The Obama administration is defending the legality of soliciting donations to promote the healthcare-reform law, but Republicans led by Tennessee Sen. Lamar Alexander aren't buying it. They plan to ask the Government Accountability Office to investigate.
The New York Times reported Sunday that Health and Human Services Secretary Kathleen Sebelius solicited up to $10 million from the Robert Wood Johnson Foundation and $500,000 from H&R Block, among others, in a multimillion fundraising drive for Enroll America, which encourages people to sign up for health insurance under Obamacare.
Alexander claims the contributions are outlawed and compares Sebelius' efforts to the Iran-Contra scandal of the Reagan presidency, arguing it is illegal to raise money for outside groups connected with the government when lawmakers refuse to appropriate money, as the Republican-controlled House did for Obamacare enrollment efforts.
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According to The Hill
, Alexander plans to ask the Government Accountability Office to examine the propriety of Sebelius' Obamacare-enrollment fundraising campaign in light of the Anti-Deficiency Act, which prohibits federal employees from bypassing the congressional appropriations process.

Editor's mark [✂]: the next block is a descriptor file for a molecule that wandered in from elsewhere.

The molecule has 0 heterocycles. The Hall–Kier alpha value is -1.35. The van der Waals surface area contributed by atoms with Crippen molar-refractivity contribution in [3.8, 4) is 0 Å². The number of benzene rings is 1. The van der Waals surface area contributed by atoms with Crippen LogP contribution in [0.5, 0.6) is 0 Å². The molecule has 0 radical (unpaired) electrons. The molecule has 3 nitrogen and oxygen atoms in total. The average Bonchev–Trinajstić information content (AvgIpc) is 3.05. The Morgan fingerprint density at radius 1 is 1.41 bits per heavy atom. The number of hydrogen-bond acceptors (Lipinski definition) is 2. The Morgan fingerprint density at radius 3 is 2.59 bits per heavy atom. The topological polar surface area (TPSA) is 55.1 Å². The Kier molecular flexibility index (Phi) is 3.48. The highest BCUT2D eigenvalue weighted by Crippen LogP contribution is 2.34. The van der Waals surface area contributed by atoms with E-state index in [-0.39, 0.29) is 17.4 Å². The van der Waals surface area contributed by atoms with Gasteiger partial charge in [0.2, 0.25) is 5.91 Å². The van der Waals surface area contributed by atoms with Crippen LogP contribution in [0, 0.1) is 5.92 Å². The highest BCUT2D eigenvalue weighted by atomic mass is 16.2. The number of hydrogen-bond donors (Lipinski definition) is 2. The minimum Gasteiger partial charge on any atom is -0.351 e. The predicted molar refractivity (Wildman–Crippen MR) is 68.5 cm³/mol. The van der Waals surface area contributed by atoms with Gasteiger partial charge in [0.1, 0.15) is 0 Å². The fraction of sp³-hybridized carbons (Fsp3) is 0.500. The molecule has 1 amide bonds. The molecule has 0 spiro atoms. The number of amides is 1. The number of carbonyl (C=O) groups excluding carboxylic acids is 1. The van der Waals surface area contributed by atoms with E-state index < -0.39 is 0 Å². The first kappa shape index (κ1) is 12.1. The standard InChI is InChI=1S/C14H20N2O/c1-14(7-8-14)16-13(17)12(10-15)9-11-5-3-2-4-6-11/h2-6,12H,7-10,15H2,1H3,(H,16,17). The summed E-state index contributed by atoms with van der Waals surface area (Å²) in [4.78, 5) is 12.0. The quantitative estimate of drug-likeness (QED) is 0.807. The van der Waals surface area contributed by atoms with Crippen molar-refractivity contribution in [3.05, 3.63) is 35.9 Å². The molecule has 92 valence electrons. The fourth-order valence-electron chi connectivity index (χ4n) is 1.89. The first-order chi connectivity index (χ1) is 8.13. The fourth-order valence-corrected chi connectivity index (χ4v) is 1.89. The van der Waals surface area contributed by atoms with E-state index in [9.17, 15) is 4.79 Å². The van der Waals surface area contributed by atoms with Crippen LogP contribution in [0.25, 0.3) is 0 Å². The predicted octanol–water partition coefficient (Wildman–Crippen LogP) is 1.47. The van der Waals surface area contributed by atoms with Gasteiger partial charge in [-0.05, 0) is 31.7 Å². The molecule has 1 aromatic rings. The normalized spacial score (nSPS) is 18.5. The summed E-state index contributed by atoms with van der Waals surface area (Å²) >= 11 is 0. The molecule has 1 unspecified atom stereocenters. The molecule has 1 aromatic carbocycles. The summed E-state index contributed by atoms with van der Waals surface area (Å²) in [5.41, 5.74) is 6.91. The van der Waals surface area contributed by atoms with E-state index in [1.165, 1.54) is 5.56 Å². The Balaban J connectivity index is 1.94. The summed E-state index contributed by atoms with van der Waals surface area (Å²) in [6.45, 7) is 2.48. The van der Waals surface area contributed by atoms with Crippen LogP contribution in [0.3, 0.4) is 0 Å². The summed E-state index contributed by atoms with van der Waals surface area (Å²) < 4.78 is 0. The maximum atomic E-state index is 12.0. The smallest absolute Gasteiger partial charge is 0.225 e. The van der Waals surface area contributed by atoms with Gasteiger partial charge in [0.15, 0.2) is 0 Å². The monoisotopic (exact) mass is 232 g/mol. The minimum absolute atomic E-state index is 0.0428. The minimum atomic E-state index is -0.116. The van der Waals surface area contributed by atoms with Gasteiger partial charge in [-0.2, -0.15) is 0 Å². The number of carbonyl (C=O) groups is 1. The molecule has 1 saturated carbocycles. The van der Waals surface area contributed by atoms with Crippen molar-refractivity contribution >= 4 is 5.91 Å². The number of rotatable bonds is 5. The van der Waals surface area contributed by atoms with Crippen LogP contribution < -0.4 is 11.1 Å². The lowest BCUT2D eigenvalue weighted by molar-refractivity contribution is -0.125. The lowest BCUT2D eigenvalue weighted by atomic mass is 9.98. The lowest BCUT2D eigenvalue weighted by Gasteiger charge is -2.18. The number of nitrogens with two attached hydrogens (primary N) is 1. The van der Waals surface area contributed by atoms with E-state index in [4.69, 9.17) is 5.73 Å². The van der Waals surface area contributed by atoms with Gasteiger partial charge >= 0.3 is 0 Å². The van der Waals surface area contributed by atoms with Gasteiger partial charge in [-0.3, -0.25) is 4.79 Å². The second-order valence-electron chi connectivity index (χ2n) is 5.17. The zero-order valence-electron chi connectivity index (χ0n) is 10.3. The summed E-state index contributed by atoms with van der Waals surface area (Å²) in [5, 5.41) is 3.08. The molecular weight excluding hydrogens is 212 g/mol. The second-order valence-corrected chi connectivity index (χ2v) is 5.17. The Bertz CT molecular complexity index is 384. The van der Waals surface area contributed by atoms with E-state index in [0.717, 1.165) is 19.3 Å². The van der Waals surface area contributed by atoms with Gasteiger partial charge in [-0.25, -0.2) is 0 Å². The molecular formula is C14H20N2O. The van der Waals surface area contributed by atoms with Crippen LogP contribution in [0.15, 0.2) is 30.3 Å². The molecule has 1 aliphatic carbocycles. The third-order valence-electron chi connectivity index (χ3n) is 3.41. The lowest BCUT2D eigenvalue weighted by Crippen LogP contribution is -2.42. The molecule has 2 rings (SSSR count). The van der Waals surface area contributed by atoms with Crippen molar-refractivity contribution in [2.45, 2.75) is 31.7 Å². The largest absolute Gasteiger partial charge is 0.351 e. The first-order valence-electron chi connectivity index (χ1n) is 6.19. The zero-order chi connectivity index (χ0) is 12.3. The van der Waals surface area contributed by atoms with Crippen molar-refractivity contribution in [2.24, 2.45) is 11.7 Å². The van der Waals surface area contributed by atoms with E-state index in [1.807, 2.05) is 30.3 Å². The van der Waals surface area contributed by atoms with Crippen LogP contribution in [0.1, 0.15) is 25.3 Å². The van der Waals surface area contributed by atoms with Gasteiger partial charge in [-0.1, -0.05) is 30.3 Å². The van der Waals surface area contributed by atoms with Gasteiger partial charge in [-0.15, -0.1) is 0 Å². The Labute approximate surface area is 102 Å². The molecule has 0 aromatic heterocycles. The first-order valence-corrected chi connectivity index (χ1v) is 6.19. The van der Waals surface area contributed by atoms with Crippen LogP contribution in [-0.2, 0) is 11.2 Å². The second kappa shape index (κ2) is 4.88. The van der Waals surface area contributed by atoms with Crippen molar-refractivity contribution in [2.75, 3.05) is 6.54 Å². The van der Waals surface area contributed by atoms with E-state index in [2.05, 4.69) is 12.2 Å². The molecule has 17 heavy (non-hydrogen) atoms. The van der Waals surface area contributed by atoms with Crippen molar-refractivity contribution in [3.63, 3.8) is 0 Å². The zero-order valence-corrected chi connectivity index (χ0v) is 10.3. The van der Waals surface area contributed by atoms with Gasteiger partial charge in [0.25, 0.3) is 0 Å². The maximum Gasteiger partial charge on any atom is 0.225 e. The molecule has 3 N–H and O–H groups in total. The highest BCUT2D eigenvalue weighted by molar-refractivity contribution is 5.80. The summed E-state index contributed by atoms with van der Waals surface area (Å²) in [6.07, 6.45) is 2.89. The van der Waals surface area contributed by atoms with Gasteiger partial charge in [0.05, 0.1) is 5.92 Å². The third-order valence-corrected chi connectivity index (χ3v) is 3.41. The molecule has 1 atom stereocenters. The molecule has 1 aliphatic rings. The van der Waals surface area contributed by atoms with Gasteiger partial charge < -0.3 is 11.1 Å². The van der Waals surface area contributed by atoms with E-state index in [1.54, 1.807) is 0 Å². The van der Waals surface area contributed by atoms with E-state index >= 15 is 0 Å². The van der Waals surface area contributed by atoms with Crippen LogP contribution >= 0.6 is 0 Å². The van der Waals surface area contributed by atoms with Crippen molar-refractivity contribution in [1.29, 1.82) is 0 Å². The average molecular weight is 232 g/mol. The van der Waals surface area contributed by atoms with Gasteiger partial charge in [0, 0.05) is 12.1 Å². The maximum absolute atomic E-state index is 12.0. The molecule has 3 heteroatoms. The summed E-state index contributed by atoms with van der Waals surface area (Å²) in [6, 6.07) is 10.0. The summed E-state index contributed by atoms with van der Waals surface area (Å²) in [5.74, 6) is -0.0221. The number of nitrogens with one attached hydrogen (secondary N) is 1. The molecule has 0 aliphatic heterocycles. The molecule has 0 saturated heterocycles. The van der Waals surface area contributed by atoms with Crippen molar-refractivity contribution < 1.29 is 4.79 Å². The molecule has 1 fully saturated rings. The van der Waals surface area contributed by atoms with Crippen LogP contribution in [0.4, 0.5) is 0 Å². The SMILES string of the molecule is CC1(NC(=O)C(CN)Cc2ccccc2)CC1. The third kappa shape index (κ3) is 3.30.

"The fact that Congress won't appropriate more money for Obamacare isn't a defense, because the precise point of the Anti-Deficiency Act is that if Congress won't appropriate the money, the executive branch is not allowed to raise funds twisting arms in the private sector," an Alexander spokesman told The Hill.
But HHS spokesman Jason Young argues that another federal law, the Public Health Service Act, does give Sebelius authority to raise private money "to support by grant or contract (and to encourage others to support) private nonprofit entities working in health information and health promotion, preventive health services, and education in the appropriate use of healthcare."
The fundraising efforts are nothing new, Young said, and HHS sees nothing illegal about it.
"Part of our mission is to help uninsured Americans take advantage of new affordable, high- quality insurance options that are coming, thanks to the health law," he said. "For the last several months, the secretary has been working with a full range of stakeholders who share in the mission of getting Americans the help they need and deserve."
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